When Michael Bennett first made contact with Kirk Cousins, he hit the Vikings quarterback in the one area in which there is no need for padding – his butt.

But that was not how the nearby official, who flagged Bennett for roughing the passer, saw the would-be sack. And when head referee Walt Coleman was asked by a pool reporter after the game what the Eagles defensive end had done wrong, he only mentioned Cousins' knees.

"He went low into the quarterback's knees with his shoulder, with force," Coleman said. "And the rule is that you cannot hit the quarterback low at the knee area or below with force. He got him there with his shoulder."

Bennett did graze Cousins' knees, but only after he slid down the backside of the quarterback. He wrapped him up at the ankles and Cousins bent over and sat on Bennett – as if he were a chair – before getting flipped over to the ground. It was about as soft a landing as could be expected.

"What's he supposed to do, let him go? It wasn't like he was putting him in danger," Eagles defensive end Chris Long said. "That call can change a game."

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It's easy to look at the Eagles' 23-21 loss Sunday and the points the Vikings were seemingly gifted before the half when Bennett's sack was ruled a 15-yard penalty and conclude that the game was lost there. But that would be a faulty reasoning.

The Eagles could have stopped Minnesota on their next two plays, but didn't and surrendered a touchdown. They could have blocked and protected the ball better on offense. They could have tackled, rushed, and covered better on defense. And coach Doug Pederson could have called a better game.

But it was a difficult call for the Eagles to accept because Bennett had seemingly done everything he could to bring Cousins down within rules that are increasingly enforced to protect quarterbacks. The sack would have put the Vikings in third-and-14 on the Eagles' 31 – a scenario that likely would have led to only a field goal and a 13-3 margin at the half rather than 17-3.

"I know they don't want low hits on the quarterback, but if you're falling down I guess you're just supposed to let the quarterback go," Eagles safety Malcolm Jenkins said. "The explanation from the official was he has to avoid that hit, which means he can't do his job."

Bennett didn't have anything to say after the game. A throng of reporters encircled his locker stall, but he dipped through and didn't respond to a request for comment as he walked out. Pederson was diplomatic in his response.

"Those are hard situations," Pederson said. "I'm going to look at the TV copy and I'll look at obviously the coach's tape briefly and see. But it's tough. Unfortunate. The rule's the rule and we've got to abide by it."

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The rule as it was interpreted is one that has been in the rulebook for some time, Coleman said. Under "Roughing the Passer" — Rule 12, Section 2, Article 9 – it states that "a rushing defender is prohibited from forcibly hitting in the knee area or below a passer who has one or both feet on the ground, even if the initial contact is above the knee.

"It is not a foul is the defender is blocked (or fouled) into the passer and has no opportunity to avoid him."

Bennett didn't get blocked into Cousins. He beat tight end Kyle Rudolph with a power edge rush, but as he neared the quarterback he started to fall. He lunged forward, making contact first with his helmet and shoulder at Cousins' rear area and wrapped his arms around his knees.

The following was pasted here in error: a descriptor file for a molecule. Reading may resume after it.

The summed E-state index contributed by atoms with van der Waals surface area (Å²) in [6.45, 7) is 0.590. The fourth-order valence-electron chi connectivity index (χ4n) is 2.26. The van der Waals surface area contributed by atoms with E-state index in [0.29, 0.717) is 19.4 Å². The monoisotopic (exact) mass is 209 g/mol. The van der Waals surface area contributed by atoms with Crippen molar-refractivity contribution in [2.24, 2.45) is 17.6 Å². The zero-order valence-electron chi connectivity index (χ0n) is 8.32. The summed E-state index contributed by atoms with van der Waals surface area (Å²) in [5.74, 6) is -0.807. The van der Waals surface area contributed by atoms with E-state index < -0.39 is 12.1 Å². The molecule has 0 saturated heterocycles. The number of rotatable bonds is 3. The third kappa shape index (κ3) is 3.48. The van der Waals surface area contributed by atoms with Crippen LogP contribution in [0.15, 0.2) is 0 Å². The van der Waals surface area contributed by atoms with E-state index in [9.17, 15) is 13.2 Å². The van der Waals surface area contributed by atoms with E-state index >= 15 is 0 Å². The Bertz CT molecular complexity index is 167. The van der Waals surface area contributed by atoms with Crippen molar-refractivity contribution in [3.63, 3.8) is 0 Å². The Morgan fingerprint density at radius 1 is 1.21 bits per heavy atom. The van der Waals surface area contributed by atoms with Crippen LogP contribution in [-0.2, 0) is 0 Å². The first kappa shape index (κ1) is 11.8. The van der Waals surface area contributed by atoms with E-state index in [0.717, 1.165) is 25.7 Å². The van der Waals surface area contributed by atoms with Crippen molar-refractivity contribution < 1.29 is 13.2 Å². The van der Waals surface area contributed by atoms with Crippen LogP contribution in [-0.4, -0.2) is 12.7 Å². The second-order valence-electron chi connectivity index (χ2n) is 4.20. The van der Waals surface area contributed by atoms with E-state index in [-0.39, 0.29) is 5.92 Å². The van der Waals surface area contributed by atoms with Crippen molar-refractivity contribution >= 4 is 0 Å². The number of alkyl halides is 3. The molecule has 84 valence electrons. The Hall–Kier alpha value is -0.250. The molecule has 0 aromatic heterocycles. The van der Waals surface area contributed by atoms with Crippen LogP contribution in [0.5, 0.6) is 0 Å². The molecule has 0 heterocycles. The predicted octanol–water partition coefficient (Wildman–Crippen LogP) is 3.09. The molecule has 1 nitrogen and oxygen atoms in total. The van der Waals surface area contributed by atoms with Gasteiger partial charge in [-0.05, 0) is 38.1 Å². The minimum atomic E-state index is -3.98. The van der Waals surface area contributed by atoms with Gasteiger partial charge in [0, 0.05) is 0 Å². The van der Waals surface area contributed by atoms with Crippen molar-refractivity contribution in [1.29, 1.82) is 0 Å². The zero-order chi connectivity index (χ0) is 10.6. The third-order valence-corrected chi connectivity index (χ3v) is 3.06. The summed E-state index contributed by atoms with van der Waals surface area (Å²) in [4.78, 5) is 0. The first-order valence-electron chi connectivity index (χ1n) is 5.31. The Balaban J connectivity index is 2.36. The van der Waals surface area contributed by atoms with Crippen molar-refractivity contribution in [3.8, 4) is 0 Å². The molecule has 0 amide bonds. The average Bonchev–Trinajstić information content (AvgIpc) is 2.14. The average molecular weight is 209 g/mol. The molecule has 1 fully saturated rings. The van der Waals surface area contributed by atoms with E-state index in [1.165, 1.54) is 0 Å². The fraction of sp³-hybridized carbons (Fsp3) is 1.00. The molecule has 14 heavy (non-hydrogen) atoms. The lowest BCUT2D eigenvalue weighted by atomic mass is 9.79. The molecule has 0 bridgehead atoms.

He slid down his calves, held on at his ankles, and tossed him over. As far as tackles go, it was rather tame. Bennett pleaded his case, and after the extra point, Jenkins had a conversation with an official. But a lot of the complaints coming from defenders in recent years have apparently fallen on deaf ears.

A new roughing-the-passer rule, which penalizes a defender for landing on a quarterback with his full weight, has been even more controversial than the decreasing strike zone in which rushers can hit quarterbacks. The Dolphins' William Hayes said that he suffered a season-ending knee injury by trying to avoid landing on Raiders quarterback Derek Carr with full force.

"It's hard enough getting a quarterback down," Long said. "It's hard to hit him in a perfect spot and then not land on him."

Long wasn't the only Eagles defensive lineman frustrated by the call and the rules. Fletcher Cox called the penalty on Bennett a "bad call." Brandon Graham said he couldn't explain how he can be expected to follow the rules when rushing at full speed.

But all three stressed that they must adjust to the new rules and that the outcome didn't hinge on that one play.

"I think it's no excuse. The biggest thing is we got to adjust to it," Cox said. "They got a good one, a huge momentum swing for them, but we just got to line up and play the next play."

Cousins got the ball out quick, and he was hit 11 times. But he was sacked only once. Long missed an opportunity earlier in the drive when he had Cousins in his sights. But he jumped and Cousins ran and converted the short third down with a pass.

The rules can be confusing, but the Eagles still must finish.

"I think they just lack common sense," Jenkins said of the rules. "I get it, we want to protect quarterbacks, and I completely understand that. They're the lifeblood to our game. But it's really hard to do a job and it's having an effect on some games.

"But we had plenty of other opportunities to win the game."

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